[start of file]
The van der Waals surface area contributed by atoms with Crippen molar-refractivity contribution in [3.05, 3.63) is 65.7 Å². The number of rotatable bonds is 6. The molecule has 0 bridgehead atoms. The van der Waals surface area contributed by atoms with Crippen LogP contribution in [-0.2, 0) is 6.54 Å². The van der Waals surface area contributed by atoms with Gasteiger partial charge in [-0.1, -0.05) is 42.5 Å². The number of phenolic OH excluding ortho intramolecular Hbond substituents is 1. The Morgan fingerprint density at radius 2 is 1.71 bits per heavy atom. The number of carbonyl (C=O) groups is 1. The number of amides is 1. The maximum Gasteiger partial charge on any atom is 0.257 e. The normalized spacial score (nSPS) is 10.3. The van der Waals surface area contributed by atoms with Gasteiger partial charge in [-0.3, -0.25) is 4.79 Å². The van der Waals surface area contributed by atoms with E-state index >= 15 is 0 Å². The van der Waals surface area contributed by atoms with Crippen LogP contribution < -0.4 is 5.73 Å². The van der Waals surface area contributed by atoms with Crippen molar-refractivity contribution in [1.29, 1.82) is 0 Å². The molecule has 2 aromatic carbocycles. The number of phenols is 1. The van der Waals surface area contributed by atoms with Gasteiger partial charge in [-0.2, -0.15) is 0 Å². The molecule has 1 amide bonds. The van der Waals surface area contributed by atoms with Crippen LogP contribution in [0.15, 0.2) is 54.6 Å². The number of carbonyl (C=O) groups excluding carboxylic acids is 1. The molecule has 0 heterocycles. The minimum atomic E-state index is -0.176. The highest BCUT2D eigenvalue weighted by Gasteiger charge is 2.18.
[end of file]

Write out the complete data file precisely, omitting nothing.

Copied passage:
The van der Waals surface area contributed by atoms with Crippen molar-refractivity contribution in [3.05, 3.63) is 65.7 Å². The number of rotatable bonds is 6. The molecule has 0 bridgehead atoms. The van der Waals surface area contributed by atoms with Crippen LogP contribution in [-0.2, 0) is 6.54 Å². The van der Waals surface area contributed by atoms with Gasteiger partial charge in [-0.1, -0.05) is 42.5 Å². The number of phenolic OH excluding ortho intramolecular Hbond substituents is 1. The Morgan fingerprint density at radius 2 is 1.71 bits per heavy atom. The number of carbonyl (C=O) groups is 1. The number of amides is 1. The maximum Gasteiger partial charge on any atom is 0.257 e. The normalized spacial score (nSPS) is 10.3. The van der Waals surface area contributed by atoms with Gasteiger partial charge in [-0.3, -0.25) is 4.79 Å². The van der Waals surface area contributed by atoms with E-state index >= 15 is 0 Å². The van der Waals surface area contributed by atoms with Crippen LogP contribution < -0.4 is 5.73 Å². The van der Waals surface area contributed by atoms with Crippen molar-refractivity contribution in [1.29, 1.82) is 0 Å². The molecule has 2 aromatic carbocycles. The number of phenols is 1. The van der Waals surface area contributed by atoms with Gasteiger partial charge in [-0.2, -0.15) is 0 Å². The molecule has 1 amide bonds. The van der Waals surface area contributed by atoms with Crippen LogP contribution in [0.15, 0.2) is 54.6 Å². The number of carbonyl (C=O) groups excluding carboxylic acids is 1. The molecule has 0 heterocycles. The minimum atomic E-state index is -0.176. The highest BCUT2D eigenvalue weighted by Gasteiger charge is 2.18.